Impressive is a presentation tool for pdf files. Click >here< to go to the homepage for the project on SourceForge.net
Note: At time of writing last update of project files was 18/9/2008.
Read the documentation to learn about all the options for the program - including the many advanced options: You can play audio files in the background or view full screen video on entry of specific slides, put a timer on slides, set duration of talk, rotate pages, define transitions for specific pages etc. Many of these features require the use of Info scripts (RTFM)
Most often the computer used for the pdf presentation will be a 32 bit Windows box. I therefore suggest to download the file Impressive-0.10.2-win32.zip and put it on the usb-pen with your pdf presentation file (and accompanying audio/video files etc.)
In this short guide I will describe how to obtain access to a Windows Remote Desktop session using rdesktop on Linux - assuming you obtain VPN access to your companys network using SSL-explorer. You are invited to make suggestions and provide alternatives in the comments section - but I will not provide support for SSL-explorer, rdesktop, Linux, java or anything else.
I first tried to connect to a Windows XP box through SSL-Explorer using rdesktop on a Fedora 11 box, but soon realized I needed to change permissions for Sun Java etc. in order to succeed. Instead I installed Linux Mint and from then on, everything went smooth.
Linux Mint is a distro built on top of Ubuntu - which in itself is built on Debian. Linux Mint provides a smoother experience and easy install options for several non-open-source programs and drivers.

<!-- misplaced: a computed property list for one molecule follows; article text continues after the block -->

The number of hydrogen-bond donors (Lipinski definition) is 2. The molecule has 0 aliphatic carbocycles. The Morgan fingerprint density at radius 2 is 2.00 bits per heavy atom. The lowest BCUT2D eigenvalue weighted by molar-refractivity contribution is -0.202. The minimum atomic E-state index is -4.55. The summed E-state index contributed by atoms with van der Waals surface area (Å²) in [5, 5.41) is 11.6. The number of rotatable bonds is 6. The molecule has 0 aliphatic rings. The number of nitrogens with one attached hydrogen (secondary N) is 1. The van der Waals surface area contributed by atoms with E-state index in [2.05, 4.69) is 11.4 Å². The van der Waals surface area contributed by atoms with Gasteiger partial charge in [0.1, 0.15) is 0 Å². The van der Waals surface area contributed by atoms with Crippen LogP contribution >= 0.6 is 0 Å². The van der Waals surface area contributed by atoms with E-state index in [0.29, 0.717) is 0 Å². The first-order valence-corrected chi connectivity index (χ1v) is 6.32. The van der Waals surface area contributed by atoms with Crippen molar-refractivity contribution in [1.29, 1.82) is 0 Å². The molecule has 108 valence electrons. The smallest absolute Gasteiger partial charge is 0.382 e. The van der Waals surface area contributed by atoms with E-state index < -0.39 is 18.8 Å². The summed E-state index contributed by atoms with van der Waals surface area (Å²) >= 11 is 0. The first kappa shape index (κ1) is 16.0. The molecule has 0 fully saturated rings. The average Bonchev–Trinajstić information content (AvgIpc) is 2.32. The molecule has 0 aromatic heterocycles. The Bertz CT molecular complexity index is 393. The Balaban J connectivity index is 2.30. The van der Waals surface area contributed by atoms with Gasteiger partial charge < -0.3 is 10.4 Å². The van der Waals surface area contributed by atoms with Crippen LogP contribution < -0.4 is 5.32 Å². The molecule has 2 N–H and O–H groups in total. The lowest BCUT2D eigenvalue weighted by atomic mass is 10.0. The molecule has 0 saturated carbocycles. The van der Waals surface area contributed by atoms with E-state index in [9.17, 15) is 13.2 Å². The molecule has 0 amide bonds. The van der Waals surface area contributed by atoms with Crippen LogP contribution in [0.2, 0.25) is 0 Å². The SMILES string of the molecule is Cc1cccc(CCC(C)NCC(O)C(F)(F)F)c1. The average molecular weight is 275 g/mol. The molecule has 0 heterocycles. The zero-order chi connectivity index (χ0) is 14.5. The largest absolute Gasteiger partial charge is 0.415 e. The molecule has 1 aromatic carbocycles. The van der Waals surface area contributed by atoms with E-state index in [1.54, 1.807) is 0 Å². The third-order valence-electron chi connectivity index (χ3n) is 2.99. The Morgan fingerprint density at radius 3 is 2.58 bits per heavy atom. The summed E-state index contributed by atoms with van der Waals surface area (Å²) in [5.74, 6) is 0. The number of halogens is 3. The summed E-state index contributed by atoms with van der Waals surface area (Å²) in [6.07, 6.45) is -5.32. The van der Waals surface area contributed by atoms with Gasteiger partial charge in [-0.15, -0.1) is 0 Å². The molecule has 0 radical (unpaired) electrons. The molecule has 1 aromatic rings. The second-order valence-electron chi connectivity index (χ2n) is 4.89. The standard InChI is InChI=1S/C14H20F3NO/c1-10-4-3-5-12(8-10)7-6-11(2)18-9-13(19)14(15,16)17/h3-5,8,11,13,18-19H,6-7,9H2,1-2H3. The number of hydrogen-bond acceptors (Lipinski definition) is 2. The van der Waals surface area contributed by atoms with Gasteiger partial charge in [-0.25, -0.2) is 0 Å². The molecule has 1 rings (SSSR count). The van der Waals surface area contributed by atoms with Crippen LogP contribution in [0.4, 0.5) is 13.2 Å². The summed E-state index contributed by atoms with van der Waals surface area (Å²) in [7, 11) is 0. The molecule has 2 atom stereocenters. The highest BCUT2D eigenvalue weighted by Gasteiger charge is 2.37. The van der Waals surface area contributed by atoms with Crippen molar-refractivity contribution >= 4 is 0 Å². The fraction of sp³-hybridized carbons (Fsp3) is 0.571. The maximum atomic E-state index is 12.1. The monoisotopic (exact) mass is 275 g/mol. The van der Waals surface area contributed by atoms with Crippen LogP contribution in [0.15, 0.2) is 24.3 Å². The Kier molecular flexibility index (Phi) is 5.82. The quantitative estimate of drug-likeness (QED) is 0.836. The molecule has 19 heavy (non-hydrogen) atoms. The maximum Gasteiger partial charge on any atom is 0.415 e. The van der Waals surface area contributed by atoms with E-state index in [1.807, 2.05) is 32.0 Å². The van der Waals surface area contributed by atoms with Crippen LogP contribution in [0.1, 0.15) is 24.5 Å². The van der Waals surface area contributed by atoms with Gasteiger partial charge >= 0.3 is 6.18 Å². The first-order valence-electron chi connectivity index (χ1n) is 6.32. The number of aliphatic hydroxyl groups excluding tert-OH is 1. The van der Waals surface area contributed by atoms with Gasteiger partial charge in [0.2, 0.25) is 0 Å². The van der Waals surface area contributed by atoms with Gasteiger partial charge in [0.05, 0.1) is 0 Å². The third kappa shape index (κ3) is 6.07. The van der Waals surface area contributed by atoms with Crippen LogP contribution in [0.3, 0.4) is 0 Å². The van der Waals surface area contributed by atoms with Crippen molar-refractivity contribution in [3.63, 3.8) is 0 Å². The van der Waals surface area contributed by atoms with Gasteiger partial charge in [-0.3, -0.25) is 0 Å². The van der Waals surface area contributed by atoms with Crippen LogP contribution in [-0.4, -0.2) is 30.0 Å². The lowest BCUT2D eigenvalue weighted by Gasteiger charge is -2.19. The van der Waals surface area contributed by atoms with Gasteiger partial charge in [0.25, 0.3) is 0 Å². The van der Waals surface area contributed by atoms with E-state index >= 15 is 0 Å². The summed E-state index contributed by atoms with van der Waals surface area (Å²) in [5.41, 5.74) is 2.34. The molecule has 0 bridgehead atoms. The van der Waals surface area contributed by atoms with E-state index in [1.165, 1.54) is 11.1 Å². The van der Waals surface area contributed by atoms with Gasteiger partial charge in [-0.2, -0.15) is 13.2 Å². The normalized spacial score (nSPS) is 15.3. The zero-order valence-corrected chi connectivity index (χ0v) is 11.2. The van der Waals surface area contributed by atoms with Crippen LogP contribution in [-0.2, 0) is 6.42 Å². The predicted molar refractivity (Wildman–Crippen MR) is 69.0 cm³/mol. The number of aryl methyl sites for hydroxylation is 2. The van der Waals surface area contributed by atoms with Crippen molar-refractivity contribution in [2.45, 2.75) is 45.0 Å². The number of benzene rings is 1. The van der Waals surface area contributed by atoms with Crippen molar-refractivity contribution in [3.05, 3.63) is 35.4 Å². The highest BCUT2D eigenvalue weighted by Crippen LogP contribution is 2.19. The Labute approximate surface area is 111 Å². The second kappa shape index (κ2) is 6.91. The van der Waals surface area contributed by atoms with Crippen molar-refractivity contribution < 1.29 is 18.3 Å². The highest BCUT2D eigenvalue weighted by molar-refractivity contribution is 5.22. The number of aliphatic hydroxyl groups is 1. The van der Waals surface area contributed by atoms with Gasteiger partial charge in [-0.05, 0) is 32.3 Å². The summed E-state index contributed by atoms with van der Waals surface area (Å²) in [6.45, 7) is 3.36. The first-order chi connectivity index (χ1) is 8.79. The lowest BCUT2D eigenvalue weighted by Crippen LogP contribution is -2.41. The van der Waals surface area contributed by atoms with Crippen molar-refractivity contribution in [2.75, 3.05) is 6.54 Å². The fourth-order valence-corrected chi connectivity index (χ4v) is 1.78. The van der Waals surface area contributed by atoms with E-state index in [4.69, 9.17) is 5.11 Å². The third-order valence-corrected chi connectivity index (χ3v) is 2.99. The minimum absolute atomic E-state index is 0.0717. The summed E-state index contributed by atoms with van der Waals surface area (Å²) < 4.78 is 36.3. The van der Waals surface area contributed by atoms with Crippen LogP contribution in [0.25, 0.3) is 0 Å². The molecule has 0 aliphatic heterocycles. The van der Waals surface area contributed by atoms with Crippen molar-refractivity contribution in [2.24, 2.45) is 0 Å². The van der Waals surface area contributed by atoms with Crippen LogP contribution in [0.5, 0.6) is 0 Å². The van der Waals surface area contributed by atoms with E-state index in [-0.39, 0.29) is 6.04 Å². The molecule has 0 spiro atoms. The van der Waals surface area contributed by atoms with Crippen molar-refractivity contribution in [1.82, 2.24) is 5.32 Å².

If you are not an open-source fanatic and do not hold the brown color design of Ubuntu dear, but otherwise like the Ubuntu experience, then Linux Mint is your choice.
In our family we do not watch television on a daily basis. Besides The New Yorker, various science journals and the Danish weekly newspaper Weekendavisen I use the Internet as my primary source of (mis)information. A lot of bad things has been said about The New York Times especially in recent years, but the Op-Eds by David Brooks are brilliant - and I read his columns every week on nytimes.com with great interest. A couple of days ago The New York Times Magazine had a magnificent profile on Freeman Dyson >Click Here<. While reading the article I remembered the time before my university studies: I read Feynman's bestselling stories (the profile even has a curious link to a Feynman anecdote) and thought I would find a community of creative non-conformists at the science departments. Well, to a large extend I was wrong - but to read the thoughts of a guy like Freeman Dyson provides comfort - and even HOPE! (and it made me order The Scientist as a Rebel)